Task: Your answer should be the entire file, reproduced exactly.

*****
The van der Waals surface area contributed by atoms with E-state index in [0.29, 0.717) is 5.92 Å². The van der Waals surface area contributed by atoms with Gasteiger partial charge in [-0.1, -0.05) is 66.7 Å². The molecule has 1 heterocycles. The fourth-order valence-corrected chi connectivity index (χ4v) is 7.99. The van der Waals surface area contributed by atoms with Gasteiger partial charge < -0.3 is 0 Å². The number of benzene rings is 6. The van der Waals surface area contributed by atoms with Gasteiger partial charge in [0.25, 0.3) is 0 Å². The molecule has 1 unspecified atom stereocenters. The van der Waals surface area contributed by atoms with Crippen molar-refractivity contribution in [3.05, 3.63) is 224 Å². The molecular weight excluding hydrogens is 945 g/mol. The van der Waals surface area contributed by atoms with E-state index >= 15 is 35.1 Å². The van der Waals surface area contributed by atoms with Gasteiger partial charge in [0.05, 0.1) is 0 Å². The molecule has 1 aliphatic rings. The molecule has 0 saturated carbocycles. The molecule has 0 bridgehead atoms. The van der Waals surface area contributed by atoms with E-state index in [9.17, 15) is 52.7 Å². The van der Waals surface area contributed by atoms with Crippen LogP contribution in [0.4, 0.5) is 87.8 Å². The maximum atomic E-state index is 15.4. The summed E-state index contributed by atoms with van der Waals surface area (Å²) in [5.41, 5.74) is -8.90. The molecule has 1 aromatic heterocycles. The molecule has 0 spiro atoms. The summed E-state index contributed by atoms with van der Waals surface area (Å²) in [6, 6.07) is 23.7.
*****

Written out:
The van der Waals surface area contributed by atoms with E-state index in [0.29, 0.717) is 5.92 Å². The van der Waals surface area contributed by atoms with Gasteiger partial charge in [-0.1, -0.05) is 66.7 Å². The molecule has 1 heterocycles. The fourth-order valence-corrected chi connectivity index (χ4v) is 7.99. The van der Waals surface area contributed by atoms with Gasteiger partial charge < -0.3 is 0 Å². The number of benzene rings is 6. The van der Waals surface area contributed by atoms with Gasteiger partial charge in [0.25, 0.3) is 0 Å². The molecule has 1 unspecified atom stereocenters. The van der Waals surface area contributed by atoms with Crippen molar-refractivity contribution in [3.05, 3.63) is 224 Å². The molecular weight excluding hydrogens is 945 g/mol. The van der Waals surface area contributed by atoms with E-state index >= 15 is 35.1 Å². The van der Waals surface area contributed by atoms with Gasteiger partial charge in [0.05, 0.1) is 0 Å². The molecule has 1 aliphatic rings. The molecule has 0 saturated carbocycles. The molecule has 0 bridgehead atoms. The van der Waals surface area contributed by atoms with E-state index in [9.17, 15) is 52.7 Å². The van der Waals surface area contributed by atoms with Crippen LogP contribution in [0.4, 0.5) is 87.8 Å². The maximum atomic E-state index is 15.4. The summed E-state index contributed by atoms with van der Waals surface area (Å²) in [5.41, 5.74) is -8.90. The molecule has 1 aromatic heterocycles. The molecule has 0 spiro atoms. The summed E-state index contributed by atoms with van der Waals surface area (Å²) in [6, 6.07) is 23.7.